Creating a futuristic world
Working with director Rupert Sanders and Production VFX Supervisors Guillaume Rocheron and John Dykstra, MPC’s team lead by VFX Supervisor’s Arundi Asregadoo and Axel Bonami completed more than 1000 shots for Ghost in the Shell. The complex work required a close collaboration between the filmmakers and MPC’s team’s in Montreal, London and Bangalore who developed new shooting techniques and software tools to create the live action adaptation of the original Manga.
The movie opens with ‘The Shelling Sequence’ which pays homage to the 1995 anime opening in which we see the creation of a cyborg, revealed later to be Major. This was created using a blend of computer graphics and practical animatronics. MPC’s work was to create a detailed fully digital skeleton, the muscles of a skinned Major and as the scene was shot dry, the different types of fluid, which enwrap the body.
Major’s Thermoptic Suit and its invisibility effect are shown in a number of sequences throughout the film, from the iconic skyscraper jump and the Geisha Bot hotel hostage sequence to the trademark water-filled courtyard fight. For the courtyard fight sequence, the complexities lay in blending a 360 degree full CG environment, built to recreate the look and scale of the original manga, practical and CG water effects and the Thermoptic suit’s invisibility effect.
The final ‘Spider Tank Battle’ showcases an array of digital character animation, CG environments and explosive destruction simulations. The fully digital environment was partially re-created using 2D elements taken at a Hong Kong location mixed with other types of architecture in order to create a unique location.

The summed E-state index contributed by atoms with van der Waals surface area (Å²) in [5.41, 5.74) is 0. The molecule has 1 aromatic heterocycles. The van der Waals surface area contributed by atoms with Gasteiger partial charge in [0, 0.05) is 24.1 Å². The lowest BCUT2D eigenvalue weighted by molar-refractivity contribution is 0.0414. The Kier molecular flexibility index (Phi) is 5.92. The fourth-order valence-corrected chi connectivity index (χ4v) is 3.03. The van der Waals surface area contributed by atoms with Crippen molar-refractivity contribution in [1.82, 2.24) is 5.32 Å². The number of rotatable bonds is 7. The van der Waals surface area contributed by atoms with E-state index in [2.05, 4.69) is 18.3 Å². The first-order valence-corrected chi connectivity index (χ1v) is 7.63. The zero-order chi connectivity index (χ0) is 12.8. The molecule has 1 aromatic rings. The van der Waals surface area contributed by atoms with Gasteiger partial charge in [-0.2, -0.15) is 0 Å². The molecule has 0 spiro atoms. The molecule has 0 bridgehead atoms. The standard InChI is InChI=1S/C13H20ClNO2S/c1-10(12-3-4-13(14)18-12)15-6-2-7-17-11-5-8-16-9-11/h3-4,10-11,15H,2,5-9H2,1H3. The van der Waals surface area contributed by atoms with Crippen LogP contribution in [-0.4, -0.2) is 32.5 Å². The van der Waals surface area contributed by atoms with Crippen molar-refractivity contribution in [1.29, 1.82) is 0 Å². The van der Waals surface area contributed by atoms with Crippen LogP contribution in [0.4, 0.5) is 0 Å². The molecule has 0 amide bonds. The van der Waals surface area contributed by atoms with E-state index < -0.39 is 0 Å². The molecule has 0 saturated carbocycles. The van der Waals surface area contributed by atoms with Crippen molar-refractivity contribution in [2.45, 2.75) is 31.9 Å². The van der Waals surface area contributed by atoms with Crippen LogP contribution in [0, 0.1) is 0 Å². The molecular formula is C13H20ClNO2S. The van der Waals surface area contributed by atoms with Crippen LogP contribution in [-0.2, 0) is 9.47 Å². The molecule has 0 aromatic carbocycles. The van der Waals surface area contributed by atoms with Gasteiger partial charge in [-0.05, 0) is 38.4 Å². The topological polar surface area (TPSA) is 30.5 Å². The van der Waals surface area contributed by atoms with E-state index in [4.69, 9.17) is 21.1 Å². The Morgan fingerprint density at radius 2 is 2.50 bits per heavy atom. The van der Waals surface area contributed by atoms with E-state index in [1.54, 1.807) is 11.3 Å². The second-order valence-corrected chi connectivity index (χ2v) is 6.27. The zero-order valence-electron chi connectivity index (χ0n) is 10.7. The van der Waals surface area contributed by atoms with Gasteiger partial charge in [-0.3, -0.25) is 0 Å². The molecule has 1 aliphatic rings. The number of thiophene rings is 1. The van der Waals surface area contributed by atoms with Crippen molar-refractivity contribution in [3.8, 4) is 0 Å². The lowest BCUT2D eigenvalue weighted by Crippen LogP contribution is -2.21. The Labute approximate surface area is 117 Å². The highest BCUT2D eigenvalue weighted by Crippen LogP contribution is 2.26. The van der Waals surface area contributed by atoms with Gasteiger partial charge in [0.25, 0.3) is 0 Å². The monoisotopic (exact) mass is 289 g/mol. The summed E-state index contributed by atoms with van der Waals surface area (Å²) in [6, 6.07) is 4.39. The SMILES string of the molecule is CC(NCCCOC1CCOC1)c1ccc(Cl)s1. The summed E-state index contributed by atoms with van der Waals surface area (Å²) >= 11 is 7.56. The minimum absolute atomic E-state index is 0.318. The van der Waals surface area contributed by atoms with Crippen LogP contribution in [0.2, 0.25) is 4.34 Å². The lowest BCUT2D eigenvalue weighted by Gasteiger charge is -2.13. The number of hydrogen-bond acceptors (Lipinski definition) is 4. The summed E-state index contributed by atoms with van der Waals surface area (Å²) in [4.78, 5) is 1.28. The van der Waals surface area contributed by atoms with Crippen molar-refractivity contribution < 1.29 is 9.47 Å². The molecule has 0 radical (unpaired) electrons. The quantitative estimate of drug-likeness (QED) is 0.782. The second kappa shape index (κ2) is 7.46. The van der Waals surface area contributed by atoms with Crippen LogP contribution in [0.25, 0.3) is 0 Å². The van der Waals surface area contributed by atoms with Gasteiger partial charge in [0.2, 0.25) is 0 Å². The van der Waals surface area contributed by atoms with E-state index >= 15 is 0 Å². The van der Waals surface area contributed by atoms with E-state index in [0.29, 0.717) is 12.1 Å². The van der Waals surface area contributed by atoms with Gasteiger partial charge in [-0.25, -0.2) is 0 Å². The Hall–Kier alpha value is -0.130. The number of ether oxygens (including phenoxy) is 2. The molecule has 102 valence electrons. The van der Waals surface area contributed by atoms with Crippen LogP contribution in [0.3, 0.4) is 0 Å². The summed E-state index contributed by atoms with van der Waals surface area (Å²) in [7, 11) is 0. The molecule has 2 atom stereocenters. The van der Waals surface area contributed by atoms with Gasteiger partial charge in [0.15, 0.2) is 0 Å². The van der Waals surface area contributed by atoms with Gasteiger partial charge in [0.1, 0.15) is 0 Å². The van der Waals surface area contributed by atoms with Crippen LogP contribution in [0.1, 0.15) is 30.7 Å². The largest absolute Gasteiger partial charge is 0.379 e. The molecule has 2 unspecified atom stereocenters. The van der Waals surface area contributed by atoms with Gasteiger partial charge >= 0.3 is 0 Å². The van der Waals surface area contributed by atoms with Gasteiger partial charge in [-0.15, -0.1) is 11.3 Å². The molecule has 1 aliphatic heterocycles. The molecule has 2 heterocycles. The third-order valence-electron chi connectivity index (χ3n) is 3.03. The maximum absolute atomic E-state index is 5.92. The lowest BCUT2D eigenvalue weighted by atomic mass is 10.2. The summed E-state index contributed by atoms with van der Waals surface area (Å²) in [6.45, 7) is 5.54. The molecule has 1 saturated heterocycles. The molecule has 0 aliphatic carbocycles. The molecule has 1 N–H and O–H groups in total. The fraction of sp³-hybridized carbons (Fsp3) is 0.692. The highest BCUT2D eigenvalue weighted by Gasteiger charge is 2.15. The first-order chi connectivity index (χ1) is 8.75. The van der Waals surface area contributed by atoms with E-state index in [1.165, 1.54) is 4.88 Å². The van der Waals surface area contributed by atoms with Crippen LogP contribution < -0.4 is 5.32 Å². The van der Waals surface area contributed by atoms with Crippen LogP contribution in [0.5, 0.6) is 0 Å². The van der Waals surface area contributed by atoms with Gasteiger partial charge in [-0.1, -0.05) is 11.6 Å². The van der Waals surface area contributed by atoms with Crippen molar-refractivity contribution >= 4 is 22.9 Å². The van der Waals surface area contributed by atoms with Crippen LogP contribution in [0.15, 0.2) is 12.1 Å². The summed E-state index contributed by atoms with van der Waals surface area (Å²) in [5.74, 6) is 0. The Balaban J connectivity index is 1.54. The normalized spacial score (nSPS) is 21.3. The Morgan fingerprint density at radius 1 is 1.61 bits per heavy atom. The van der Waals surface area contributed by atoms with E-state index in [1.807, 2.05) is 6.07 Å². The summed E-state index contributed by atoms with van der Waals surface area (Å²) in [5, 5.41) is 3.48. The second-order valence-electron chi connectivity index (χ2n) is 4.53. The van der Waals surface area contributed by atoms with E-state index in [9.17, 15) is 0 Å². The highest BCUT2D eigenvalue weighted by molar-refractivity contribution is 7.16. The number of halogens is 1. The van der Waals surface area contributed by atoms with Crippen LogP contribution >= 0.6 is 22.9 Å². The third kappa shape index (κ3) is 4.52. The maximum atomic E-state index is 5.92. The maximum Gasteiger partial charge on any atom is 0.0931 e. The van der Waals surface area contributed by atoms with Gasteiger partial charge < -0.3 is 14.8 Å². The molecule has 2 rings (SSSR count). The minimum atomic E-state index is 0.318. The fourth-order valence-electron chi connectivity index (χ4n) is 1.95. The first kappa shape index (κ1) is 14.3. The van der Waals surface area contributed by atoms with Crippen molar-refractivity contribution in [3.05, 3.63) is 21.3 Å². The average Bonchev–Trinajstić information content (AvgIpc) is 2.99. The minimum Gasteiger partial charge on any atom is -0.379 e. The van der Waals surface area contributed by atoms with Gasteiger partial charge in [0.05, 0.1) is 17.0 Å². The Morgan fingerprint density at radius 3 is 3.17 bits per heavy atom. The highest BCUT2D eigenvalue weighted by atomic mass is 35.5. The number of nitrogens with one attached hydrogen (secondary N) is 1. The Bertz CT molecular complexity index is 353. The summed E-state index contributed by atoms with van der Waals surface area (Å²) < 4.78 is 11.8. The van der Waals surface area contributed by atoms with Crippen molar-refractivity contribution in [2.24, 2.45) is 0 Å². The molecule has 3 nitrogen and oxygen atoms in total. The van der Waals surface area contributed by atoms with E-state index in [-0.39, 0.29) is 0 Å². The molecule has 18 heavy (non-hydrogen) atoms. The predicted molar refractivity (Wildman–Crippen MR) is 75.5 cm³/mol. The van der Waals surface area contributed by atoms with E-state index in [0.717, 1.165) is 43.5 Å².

John Dykstra also worked closely with the team from MPC Design to visualize the world’s interface technology, hologlobe communication, and complex hologram deconstructions of the Major and Kuze. Bespoke tools were written to create the look of these futuristic scenarios in a photoreal environment; yet also incorporate the original Manga’s iconic designs.
One of the biggest tasks for MPC was to create the movie’s iconic futuristic world. The city had to be transformed from the original animated manga version into a photo-real environment. The visual effects team created a library of futuristic buildings and vehicles, elevated highway systems and traffic and crowd simulations. To achieve the very particular vision of the movie, director Rupert Sanders tasked the team with building a city filled with gigantic holographic advertisements named “Solograms.” MPC made a mixture of 372 Solograms and holograms in different forms to populate the city shots. To create these photoreal volumetric displays, the movie’s motion photogrammetry camera system provider, Digital Air, designed a new custom-made rig of 80 2k cameras, running at 24fps, to capture volumetric footage of actors. Using photogrammetry on each frame, 32000 3d scans were solved. MPC’s R&D team then developed new software and tools, which allowed them to reconstruct, process, manipulate and layout the volumetric data into the shots. The world is showcased in stunning full CG flyovers, dubbed “Ghost Cams.” Not only were these shots extremely complex from a technical, artistic and logistical point of view but they were also integral to the storytelling, allowing the filmmakers to present the audience with an understanding of the future in which the story is based.
Cyber-enhancement is an integral part of the world of Ghost In the Shell, and the development of the hybrid CG and live action character Kuze was an exciting challenge for MPC’s team. The character design required a seamless mix of the actor’s face with digital parts as well as an entirely digital body. The character had to be constructed in the most organic way possible so there was no obvious delimitation between the real and CG components forming his face and body.
In an abstract scene named ‘The Deep Dive’, the Major navigates around a Geisha Bot’s memory. MPC’s artists rendered and simulated full CG characters decaying as time passes, varying the clarity of their representation based on the viewing angle. A 150 camera DSLR rig was used to capture a CG version of the actors frozen mid-movement, so they could be recreated digitally and deconstructed during the sequence. Data streams, transition effects and crowd simulation complete the scope of work for this ambitious sequence.